Los Angeles 1959 - The Jewish Population of Los Angeles

Sponsor(s): Jewish Federation Council of Greater Los Angeles

Principal Investigator(s): Fred Massarik

Study Dates: 1959

Population Estimates:

391,000 Jewish persons estimated to reside in self-described "Jewish households" in 1959.

Geographic area  included the entire geographic area served by the Jewish Federation-Council, including all parts of Los Angeles City and County,  excluding Pasadena, Long Beach, and the eastern-most parts of the San Gabriel Valley, such as Pomona and  Claremont (also excluding Orange County).

Key Findings:

The 1959 Los Angeles Jewish Population Study was conducted by Fred Massarik, Research Service Bureau, the Jewish Federation Council of Greater Los Angeles.  Interviewing began in 1958 and apparently continued into 1959.

A total of 391,000 Jewish persons was estimated to be residing in these households which self-defined as "Jewish."  Comparisons to the 1951 Los Angeles report are made throughout the text.

Data presented include summaries of geographic areas of residence, age, marital status, mobility and plans to move, home ownership, employment status, occupation and industry, education, income and self-defined economic status (64% "middle class"), nativity and languages spoken, etc.

"Jewish" life variables included ritual identification (35% Conservative, 29% Reform, 13% Orthodox, 22% "non-identifying"), religious service attendance (30% never, 35% high holidays only, 4% weekly or more often), ritual practice (regular participation: Seder 66%, Chanukah candles 57%, Shabbat candles 29%), congregation membership (34% up from 1951 estimate of 24%),  the low percentage of children who attend public school on Yom Kippur (87% never attend), intermarriage (6%, but only if self-define household as Jewish), and the Jewish education of children (as well as the respondent's view of the necessity of Jewish education).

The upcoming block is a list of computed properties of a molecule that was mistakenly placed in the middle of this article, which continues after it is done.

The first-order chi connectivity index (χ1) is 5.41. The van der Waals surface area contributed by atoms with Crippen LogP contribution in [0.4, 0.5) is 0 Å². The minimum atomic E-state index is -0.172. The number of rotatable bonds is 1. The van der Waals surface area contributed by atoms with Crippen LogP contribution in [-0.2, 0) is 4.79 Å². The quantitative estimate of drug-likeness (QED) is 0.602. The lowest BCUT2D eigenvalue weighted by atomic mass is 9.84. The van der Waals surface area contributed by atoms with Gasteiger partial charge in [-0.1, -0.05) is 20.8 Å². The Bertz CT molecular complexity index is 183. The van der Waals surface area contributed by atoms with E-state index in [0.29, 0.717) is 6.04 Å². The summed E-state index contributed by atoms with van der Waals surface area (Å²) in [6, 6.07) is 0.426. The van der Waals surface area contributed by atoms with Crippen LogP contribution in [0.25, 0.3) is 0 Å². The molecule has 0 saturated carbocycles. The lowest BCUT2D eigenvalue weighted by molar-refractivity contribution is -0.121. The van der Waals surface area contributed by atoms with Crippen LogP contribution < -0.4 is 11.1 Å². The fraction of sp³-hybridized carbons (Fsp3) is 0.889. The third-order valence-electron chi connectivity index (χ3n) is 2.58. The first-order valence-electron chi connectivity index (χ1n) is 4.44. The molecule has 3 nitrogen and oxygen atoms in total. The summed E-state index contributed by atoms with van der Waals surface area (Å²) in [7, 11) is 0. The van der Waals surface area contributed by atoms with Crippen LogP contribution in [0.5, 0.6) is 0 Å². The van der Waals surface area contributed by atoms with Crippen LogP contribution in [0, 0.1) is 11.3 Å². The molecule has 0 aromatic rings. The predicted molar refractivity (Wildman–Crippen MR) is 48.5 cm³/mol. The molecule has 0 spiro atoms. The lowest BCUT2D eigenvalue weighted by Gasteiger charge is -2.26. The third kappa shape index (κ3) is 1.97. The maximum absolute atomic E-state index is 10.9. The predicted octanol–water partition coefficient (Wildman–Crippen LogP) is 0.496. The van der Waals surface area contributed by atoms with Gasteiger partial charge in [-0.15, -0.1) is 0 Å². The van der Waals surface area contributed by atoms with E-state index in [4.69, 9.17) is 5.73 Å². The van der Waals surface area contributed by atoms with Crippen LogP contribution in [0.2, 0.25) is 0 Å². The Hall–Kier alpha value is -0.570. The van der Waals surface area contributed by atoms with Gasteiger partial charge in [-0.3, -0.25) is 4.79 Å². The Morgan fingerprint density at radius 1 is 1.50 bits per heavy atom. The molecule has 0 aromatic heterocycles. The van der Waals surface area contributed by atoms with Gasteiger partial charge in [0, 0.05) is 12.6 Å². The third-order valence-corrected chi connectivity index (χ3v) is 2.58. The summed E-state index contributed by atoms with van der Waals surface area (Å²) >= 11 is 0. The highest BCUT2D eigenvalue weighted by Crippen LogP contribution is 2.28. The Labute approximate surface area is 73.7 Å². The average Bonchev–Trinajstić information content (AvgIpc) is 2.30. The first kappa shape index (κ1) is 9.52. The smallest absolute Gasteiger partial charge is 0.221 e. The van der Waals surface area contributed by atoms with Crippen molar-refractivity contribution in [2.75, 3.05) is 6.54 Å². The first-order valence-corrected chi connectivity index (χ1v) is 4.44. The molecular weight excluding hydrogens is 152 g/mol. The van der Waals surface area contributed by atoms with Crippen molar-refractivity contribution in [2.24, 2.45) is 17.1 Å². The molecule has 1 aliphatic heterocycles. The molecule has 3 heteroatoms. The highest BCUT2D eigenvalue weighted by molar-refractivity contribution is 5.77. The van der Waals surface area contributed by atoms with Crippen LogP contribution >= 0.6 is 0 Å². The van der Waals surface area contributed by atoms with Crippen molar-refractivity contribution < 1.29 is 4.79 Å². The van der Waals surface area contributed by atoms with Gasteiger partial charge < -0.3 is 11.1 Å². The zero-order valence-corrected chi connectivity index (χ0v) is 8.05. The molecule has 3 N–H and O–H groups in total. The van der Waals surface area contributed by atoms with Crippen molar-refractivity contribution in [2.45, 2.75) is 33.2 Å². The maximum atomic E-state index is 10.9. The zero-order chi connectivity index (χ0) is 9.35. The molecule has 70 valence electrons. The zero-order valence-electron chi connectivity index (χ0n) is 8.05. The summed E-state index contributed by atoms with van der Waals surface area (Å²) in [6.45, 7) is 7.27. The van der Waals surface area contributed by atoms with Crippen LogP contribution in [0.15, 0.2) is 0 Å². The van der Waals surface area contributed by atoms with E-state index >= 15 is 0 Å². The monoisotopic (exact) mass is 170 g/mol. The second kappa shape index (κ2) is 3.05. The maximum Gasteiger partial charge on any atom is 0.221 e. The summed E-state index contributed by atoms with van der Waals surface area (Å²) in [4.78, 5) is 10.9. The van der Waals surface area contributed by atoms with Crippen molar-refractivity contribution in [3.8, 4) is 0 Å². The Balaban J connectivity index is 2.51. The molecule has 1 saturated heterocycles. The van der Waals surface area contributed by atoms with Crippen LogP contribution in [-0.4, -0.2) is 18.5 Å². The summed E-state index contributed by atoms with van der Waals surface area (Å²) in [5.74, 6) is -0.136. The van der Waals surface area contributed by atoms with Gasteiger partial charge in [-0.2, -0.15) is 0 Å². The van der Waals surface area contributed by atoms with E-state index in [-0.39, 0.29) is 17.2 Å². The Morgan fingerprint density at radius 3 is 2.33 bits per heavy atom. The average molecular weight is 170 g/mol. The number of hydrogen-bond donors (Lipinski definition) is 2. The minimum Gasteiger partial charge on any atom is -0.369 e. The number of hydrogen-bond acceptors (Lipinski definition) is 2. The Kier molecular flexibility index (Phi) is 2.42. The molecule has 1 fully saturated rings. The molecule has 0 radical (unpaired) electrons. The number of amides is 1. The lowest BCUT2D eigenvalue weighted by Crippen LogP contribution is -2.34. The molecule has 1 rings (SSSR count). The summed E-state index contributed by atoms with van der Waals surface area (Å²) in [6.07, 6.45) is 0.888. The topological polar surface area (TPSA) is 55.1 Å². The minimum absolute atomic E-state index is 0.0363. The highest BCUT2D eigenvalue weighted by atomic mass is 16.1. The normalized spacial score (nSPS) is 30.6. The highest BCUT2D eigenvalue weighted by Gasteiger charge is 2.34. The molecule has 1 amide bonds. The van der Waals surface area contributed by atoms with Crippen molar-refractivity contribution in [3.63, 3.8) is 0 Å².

Anti-Semitism was also explored (see page 37 of report, page 42 of PDF for a clear table) in the 1959 study,  Anti-Semitism was seen as a serious or extremely serious problem by 26% of teens and young adults, 36% of adults and 46% of the "aged" -  numbers that are sharply lower than the 1951 reported 51%, 54% and 50% respectively.

 

 

Sample:

Just under 1,200 Interviews conducted in households of Jewish respondent with an average interview length of approximately one hour.  Brief methodological discussion in the report in the Introduction section. 

Study Notes:

PDF from report in library collection was graciously sent to DataBank for inclusion by Sara Smith, NYU doctoral student.  The DataBank processed the PDF to make sure it is searchable for users interested in specific topics. 

Like many of the PDF's that the DataBank has archived in its effort to expand its Legacy holdings, the PDF is imperfect, but it is a readable, historically interesting document which expands the publicly available data on the Los Angeles Jewish community.  The DataBank apologizes for any inconvenience when users access the PDF, but views the PDF as significant historically and a welcome addition to its archive.

Language: English


Downloads

Survey Reports

» A Report on the Jewish Population of Los Angeles, 1959
(PDF)

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